Our master road-trip map
Look at all of those places to visit! And that’s just to start. We know we’ll receive more invites from friends while we’re on the road, and we’ll here about other places to explore.
Setting a Course for Adventure
Putting it all together, then, we’ve come up with a rough idea of our course. Keep in mind, however, that our motto is “go with the flow”. We expect our route to change as we meet new people and find new places that we love. We’re going to make this up as we go along!
Having said that, our rough plan is as follows:
- On March 25th — my 46th birthday — we’ll leave Portland and head south. We’ll probably save Oregon for the end of the trip rather than the start, so we’ll be in northern California by the end of next week.
- We’ll spend the first part of April in northern California, exploring the Redwoods, wine country, and Yosemite. Plus we’ll visit Kim’s friends and family. Toward the end of the month, we’ll move to southern California to do more exploring.
- Next, we’ll explore the American Southwest for a bit before turning north to the Denver area. We have lots of friends and family in Colorado, so we expect to spend a bit of time there before moving on to Yellowstone and Montana.
- After Montana, we’re not exactly sure of our route. We’d both like to peek at Alberta (we’ll have our passports with us), but perhaps we’ll make the trip U.S.-only and travel to the Dakotas.
- In any event, we’ll reach Minnesota by July, where we’ll see several friends. We also have people to see in Wisconsin, Indiana, and Ohio. The summer is up in the air. What will we do? I half suspect we’ll explore Kentucky and Tennessee, but who know?
- We’ll be in Charlotte, North Caroline in mid-September to attend Fincon, the financial blogging conference. After that, we intend to drive to Maine. For the next few weeks, we’ll follow the fall color down the east coast.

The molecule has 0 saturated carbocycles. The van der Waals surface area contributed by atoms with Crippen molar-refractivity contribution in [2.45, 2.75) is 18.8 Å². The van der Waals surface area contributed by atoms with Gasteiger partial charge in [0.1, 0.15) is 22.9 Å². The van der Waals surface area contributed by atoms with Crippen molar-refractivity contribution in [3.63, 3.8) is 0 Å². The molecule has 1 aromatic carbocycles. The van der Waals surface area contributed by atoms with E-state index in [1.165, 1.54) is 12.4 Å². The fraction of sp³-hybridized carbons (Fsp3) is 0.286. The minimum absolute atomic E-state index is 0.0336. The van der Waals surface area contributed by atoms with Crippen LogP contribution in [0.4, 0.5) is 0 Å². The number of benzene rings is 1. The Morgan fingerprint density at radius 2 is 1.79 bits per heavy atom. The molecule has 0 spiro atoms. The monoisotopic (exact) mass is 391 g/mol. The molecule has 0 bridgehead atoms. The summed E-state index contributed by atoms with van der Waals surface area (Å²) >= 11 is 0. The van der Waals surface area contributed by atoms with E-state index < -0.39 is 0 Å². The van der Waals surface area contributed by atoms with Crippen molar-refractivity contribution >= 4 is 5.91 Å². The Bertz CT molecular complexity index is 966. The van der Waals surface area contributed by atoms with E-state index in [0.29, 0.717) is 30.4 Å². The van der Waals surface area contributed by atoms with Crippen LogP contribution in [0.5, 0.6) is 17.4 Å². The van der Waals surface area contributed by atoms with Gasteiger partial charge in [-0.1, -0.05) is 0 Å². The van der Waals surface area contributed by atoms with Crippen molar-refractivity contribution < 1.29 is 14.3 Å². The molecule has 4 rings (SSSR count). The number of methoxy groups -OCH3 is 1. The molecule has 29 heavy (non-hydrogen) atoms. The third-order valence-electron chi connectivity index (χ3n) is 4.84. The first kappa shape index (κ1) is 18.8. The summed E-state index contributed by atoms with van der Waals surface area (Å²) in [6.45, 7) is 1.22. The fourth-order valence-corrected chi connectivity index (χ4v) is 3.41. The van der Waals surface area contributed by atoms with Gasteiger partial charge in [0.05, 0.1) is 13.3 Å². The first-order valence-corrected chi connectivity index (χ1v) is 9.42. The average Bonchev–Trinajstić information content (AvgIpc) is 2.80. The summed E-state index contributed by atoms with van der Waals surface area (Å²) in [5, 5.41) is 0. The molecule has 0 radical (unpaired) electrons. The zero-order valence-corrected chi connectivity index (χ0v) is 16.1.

- We’ll end up in Florida by mid- to late-October. After that, we’ll make our way west-ish, visiting Atlanta and New Orleans and other sites of interest. Eventually, we’ll reach Houston, where we have other friends we want to see.
- As autumn moves to winter, we’ll start heading home. I expect we’ll revisit some of our favorite places in California and the Southwest before heading back to the Pacific Northwest. It’s my hope that we’ll take some time to explore Washington and Oregon before we return to Portland next spring.
So, that’s the plan — such as it is. If I do a rough map of this plan, I get something that looks like this:
A rough guess of our itinerary
Our rough plan sort of resembles Randal Olson’s optimal U.S. road trip — but only sort of. For us, it’s not about optimization. It’s about the spirit of adventure.
What does the future actually hold for us? Who knows? Maybe we’ll hate the RV and call it quits after just two weeks. I doubt that, however. Somehow I suspect we might take even longer than twelve months to make it back to Portland. Wherever we end up, you can follow all of our adventures here at Far Away Places!